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Ports to Help Southport Fund Shoreline Work

Southport Waterfront Park on the Cape Fear River in Brunswick County. Photo: Public domain

SOUTHPORT — Officials here announced that they have secured funding for shoreline stabilization, The State Port Pilot reported, part of an overall plan for town waterfront enhancements.

An announcement to address erosion town officials said is caused by ship and recreational boating traffic and natural processes was made during the board of aldermen’s regular meeting July 12.

Design plans were presented by the waterfront steering committee in September 2015. The board was told that erosion control needed to be established first.

The city asked the North Carolina Ports Authority earlier this month about forming a partnership, and the state agency agreed.

A city official would not say how much the city would get from the Ports Authority but said it would cover the costs of shoreline stabilization and implementing the waterfront steering committee’s design.

Though a city official said that three and a half years of discussion on the shoreline stabilization aspect took place, public records show that the negotiations happened quickly.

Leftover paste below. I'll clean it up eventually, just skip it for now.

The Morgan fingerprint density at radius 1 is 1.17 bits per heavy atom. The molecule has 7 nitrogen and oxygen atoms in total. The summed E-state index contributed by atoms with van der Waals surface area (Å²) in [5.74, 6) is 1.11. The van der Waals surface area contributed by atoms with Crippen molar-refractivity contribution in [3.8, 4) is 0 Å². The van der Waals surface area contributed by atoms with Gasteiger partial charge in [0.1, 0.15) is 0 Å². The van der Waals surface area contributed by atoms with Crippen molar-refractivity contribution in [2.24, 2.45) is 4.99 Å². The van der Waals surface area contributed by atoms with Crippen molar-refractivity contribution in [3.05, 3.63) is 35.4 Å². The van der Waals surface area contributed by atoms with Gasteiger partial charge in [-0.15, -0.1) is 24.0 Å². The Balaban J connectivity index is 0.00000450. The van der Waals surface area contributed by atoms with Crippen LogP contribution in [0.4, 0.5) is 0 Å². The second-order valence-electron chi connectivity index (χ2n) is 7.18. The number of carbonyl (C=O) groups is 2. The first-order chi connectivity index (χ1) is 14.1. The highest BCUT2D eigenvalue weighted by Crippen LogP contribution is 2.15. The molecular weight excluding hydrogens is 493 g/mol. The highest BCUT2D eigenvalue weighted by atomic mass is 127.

The city received July 10 a proposal from Norris & Tunstall for civil engineering services for the project, a shoreline improvement plan for about 4,000 feet along the town’s Cape Fear waterfront. The proposal includes services for planning, schematic level engineering, final design and permitting for  $198,000.

Southport city manager Bruce Oakley emailed July 11 Paul J. Cozza, executive director of North Carolina Ports Authority, to request funding for the study.

On July 12, Cozza responded to Oakley’s email in the affirmative, saying that they are prepared to reimburse the city for half of the $198,000 engineering project costs.

While the board did not take action on that specific Norris & Tunstall study, toward the end of the meeting July 12 a motion was approved to allow the city manager to approve engineering contracts on the city’s behalf.

After the city receives qualifications from other firms, one will be selected and the design and permitting process will begin. The permitting and design process will take about 12 months, with construction taking more than a year.

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The story was compiled by staff members of Coastal Review Online.